Our attitude towards and understanding of the Eighteenth Vow will largely determine the way we respond to Shin Buddhism and the recital of nembutsu. "Realizing Faith means understanding the Eighteenth Vow" are the words of Rennyo Shonin. "We shall be delivered from the cycle of birth and death by the wonder of Amida's great compassionate Vow", Shinran Shonin is quoted as saying in Tannisho. At all events, our chance of birth will be small if we baulk intellectually at this gift.

Nor will our Shin faith be on a solid footing if we entertain thoughts that this samsaric life we now know is definitely worth coming back to in a future existence. Here we are skating on thin ice, and can hardly call ourselves Buddhists at all. "I am free!" cried Sakyamuni Buddha at the very moment of his exultant realization. We have to be free, of ourselves in the first place, but also of the defiled world in the midst of which we struggle to earn our living and bring up our children. Not unjustly are Buddhas described in the sutras as "Conquerors". We too will have plenty of battles to win.

There is a long list of "attractive alternatives" to our way of thinking and practicing. In Buddhism alone there are various schools, one or two of which share some of our teachings. Two of my very best friends went over the road, one into Shingon, the other into the paradises of Swedenborg and Lorber. They probably couldn't settle their minds about the Eighteenth Vow or believe in something so dead simple (but utterly inconceivable!) as nembutsu. We are also competing with the vast entertainment industry which tells us that enjoyment (of food, football and five thousand other phenomena) is all that matters. One hour spent outdoors with a nenju in hand is, for this devotee, preferable to an hour in any cinema. At unexpected moments, the utterance of nembutsu always works for me, where other remedies fail.

Tannisho tells us: "We are born into that Land when we have exhausted, even though reluctantly, our karmic relations to this world of suffering." Here, reluctantly is often the operative word. For countless kalpas we have been drifting around in these bodies like mice on a treadmill and now the opportunity has come to exchange them for something incomparably better.

"Constantly reciting nembutsu I have nothing to worry about in this life or the next," says Honen. As a perennial worrier, I am enormously encouraged by the Master's words to say nembutsu the moment it comes into my head which, with practice I can thankfully say is becoming more and more often. In the poem which follows, with which I conclude this essay, I describe a few of the situations I meet with Namo Amida Butsu on my lips.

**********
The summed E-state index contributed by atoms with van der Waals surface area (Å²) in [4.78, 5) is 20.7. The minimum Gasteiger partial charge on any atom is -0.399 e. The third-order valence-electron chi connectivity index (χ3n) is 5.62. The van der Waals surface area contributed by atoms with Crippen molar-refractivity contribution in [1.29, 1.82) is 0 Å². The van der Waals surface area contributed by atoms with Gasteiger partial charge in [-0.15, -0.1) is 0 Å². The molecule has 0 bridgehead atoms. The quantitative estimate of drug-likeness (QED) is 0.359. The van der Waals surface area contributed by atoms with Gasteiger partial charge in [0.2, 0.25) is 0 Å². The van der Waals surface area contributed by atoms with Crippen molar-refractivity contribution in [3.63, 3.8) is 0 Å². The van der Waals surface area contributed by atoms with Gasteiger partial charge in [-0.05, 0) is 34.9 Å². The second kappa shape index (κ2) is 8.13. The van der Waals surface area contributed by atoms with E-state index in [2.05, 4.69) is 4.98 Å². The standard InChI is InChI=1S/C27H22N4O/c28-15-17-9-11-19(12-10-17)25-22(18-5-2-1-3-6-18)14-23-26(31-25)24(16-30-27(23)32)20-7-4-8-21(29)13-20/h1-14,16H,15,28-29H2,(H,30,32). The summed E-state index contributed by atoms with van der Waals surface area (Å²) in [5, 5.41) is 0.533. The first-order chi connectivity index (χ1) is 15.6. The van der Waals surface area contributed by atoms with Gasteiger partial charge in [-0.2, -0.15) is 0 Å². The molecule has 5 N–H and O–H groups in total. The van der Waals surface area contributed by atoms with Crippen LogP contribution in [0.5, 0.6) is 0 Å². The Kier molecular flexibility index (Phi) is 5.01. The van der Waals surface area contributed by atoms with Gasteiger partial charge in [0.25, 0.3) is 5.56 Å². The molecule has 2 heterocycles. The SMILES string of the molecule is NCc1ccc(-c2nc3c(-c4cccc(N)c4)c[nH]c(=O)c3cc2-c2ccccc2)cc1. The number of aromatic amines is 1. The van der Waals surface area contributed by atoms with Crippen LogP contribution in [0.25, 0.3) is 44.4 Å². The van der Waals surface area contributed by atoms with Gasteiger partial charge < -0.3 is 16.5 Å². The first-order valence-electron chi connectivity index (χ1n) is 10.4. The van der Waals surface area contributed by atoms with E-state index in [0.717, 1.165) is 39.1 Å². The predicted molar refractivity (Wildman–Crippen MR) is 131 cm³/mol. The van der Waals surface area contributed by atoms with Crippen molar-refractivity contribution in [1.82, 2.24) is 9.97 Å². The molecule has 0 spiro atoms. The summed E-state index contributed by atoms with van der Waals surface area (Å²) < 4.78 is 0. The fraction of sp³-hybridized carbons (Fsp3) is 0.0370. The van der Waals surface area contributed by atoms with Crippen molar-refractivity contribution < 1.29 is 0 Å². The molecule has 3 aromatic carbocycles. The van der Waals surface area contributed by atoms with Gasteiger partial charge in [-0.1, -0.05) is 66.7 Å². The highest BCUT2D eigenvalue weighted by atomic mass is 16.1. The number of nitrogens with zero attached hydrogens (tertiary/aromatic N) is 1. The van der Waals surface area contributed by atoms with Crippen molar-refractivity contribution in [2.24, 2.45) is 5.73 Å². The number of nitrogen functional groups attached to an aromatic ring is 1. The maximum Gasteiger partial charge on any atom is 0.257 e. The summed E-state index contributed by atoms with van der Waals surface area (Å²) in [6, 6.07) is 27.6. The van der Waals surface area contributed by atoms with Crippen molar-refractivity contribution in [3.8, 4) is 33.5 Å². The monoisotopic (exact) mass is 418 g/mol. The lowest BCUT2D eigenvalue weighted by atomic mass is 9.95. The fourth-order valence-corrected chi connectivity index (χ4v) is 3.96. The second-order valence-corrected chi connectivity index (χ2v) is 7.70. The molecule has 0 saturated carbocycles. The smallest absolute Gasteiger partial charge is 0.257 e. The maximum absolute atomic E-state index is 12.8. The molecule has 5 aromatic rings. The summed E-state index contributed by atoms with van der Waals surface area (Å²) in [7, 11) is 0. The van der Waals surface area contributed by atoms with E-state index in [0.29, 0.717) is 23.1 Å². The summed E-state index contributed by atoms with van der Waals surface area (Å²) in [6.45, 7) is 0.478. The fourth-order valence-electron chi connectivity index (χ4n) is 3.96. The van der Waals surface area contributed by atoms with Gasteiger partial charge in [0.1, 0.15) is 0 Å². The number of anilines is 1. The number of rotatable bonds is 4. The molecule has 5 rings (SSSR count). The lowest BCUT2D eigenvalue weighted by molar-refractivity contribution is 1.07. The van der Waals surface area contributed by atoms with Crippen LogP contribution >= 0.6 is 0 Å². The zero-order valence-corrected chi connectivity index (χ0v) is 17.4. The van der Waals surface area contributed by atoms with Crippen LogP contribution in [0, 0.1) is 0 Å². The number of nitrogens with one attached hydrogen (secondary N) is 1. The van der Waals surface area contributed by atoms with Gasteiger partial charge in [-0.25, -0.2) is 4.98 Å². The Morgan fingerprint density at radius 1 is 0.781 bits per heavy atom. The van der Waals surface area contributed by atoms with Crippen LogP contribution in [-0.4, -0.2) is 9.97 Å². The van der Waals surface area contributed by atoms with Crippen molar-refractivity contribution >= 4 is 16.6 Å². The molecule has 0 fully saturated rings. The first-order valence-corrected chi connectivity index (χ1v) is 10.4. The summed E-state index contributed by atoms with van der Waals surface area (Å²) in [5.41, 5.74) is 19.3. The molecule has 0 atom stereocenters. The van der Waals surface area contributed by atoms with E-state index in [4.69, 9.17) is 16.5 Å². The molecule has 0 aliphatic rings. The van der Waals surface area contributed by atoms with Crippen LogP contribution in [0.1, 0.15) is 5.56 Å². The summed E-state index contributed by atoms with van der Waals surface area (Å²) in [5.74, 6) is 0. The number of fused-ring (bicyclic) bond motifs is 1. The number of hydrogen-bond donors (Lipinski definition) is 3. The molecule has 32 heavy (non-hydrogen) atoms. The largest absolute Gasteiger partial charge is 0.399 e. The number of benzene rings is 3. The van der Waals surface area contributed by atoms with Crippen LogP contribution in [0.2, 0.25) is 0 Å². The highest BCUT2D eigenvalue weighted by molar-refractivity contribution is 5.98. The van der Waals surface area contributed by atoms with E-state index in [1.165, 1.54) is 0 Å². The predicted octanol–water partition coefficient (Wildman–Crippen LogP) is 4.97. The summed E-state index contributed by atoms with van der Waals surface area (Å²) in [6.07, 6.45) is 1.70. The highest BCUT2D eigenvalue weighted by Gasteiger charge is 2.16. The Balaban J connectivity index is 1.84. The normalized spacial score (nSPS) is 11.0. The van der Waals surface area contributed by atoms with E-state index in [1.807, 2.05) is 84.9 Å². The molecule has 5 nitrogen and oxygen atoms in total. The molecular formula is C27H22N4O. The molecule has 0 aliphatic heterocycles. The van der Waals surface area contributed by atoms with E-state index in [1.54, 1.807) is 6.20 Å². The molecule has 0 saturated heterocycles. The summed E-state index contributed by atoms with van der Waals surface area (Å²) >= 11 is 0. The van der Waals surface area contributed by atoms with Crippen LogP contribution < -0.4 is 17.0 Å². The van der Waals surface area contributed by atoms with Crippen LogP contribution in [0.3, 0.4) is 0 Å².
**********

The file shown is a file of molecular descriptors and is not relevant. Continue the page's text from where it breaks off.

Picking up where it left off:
Just go on quietly saying your nembutsu,
while the blackbird sings its song in the garden,
a peach or a pear between your fingers and thumb.
Namo Amida Butsu, Namo Amida Butsu . . .
This practice opens for you the Pure Land gate,
gently increases your store of happiness and joy.

No matter if Confucius attempts to confuse you
with questions like "What is coming into the room?"
and the teachers of Tarot and Kundalini advise you
not to give vital energy to the opposite sex -
just go on saying it in spite of all annoyances,
an electricity bill, a grouch, an unpleasant mood.

Haste and fear are among the diseases of our time,
weapons which Mara the Tempter uses against us.
Action and inaction battle against one another,
the path gets lost, there is no light on the question.
Be resolute, and forge ahead with the utterance
strongly recommended by the Masters of our school.

All manner of things shall be well, wrote T.S. Eliot,
wisely exercising his poetic and prophetic gifts.
Nothing indeed can bar the progress of the person
who resolutely walks the unhindered Pure Land path,
calling Amida's Name ten or ten thousand times a day
because there is nothing more truthful or real to say.